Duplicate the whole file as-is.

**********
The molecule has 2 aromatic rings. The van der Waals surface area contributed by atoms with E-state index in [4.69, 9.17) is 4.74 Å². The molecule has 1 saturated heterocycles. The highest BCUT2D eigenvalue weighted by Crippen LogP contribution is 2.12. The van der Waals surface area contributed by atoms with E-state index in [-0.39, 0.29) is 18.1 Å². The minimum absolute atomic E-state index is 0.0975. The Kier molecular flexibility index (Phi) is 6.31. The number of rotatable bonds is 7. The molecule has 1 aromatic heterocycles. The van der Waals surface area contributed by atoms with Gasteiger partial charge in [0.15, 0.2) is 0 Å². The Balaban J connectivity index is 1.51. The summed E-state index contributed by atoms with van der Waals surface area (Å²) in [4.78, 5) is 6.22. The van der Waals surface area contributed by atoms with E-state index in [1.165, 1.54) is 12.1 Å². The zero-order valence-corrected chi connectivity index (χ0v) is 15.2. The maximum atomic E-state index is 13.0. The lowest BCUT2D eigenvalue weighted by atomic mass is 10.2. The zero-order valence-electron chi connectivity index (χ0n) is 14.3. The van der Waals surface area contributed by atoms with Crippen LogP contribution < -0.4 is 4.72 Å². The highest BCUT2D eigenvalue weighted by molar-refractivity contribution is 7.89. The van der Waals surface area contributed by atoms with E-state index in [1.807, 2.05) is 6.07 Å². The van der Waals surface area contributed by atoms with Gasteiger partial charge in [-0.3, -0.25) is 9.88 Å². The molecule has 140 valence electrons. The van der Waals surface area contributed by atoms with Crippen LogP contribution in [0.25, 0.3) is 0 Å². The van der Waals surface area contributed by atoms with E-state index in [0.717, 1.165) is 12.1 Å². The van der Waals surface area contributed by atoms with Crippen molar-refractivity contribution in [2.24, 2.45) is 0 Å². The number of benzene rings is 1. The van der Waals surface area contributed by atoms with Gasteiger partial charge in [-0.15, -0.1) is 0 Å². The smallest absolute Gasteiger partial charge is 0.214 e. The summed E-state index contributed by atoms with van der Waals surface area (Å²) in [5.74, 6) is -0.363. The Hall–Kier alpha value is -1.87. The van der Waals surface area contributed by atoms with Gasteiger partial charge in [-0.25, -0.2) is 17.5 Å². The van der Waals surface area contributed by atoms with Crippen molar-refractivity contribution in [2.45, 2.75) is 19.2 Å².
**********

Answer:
The molecule has 2 aromatic rings. The van der Waals surface area contributed by atoms with E-state index in [4.69, 9.17) is 4.74 Å². The molecule has 1 saturated heterocycles. The highest BCUT2D eigenvalue weighted by Crippen LogP contribution is 2.12. The van der Waals surface area contributed by atoms with E-state index in [-0.39, 0.29) is 18.1 Å². The minimum absolute atomic E-state index is 0.0975. The Kier molecular flexibility index (Phi) is 6.31. The number of rotatable bonds is 7. The molecule has 1 aromatic heterocycles. The van der Waals surface area contributed by atoms with Gasteiger partial charge in [0.15, 0.2) is 0 Å². The Balaban J connectivity index is 1.51. The summed E-state index contributed by atoms with van der Waals surface area (Å²) in [4.78, 5) is 6.22. The van der Waals surface area contributed by atoms with E-state index in [1.165, 1.54) is 12.1 Å². The zero-order valence-corrected chi connectivity index (χ0v) is 15.2. The maximum atomic E-state index is 13.0. The lowest BCUT2D eigenvalue weighted by atomic mass is 10.2. The zero-order valence-electron chi connectivity index (χ0n) is 14.3. The van der Waals surface area contributed by atoms with Crippen LogP contribution < -0.4 is 4.72 Å². The highest BCUT2D eigenvalue weighted by molar-refractivity contribution is 7.89. The van der Waals surface area contributed by atoms with E-state index in [1.807, 2.05) is 6.07 Å². The van der Waals surface area contributed by atoms with Gasteiger partial charge in [-0.3, -0.25) is 9.88 Å². The molecule has 140 valence electrons. The van der Waals surface area contributed by atoms with Crippen LogP contribution in [0.25, 0.3) is 0 Å². The van der Waals surface area contributed by atoms with E-state index in [0.717, 1.165) is 12.1 Å². The van der Waals surface area contributed by atoms with Crippen molar-refractivity contribution in [2.24, 2.45) is 0 Å². The number of benzene rings is 1. The van der Waals surface area contributed by atoms with Gasteiger partial charge in [-0.15, -0.1) is 0 Å². The smallest absolute Gasteiger partial charge is 0.214 e. The summed E-state index contributed by atoms with van der Waals surface area (Å²) in [5.74, 6) is -0.363. The Hall–Kier alpha value is -1.87. The van der Waals surface area contributed by atoms with Gasteiger partial charge in [-0.25, -0.2) is 17.5 Å². The van der Waals surface area contributed by atoms with Crippen molar-refractivity contribution in [2.45, 2.75) is 19.2 Å².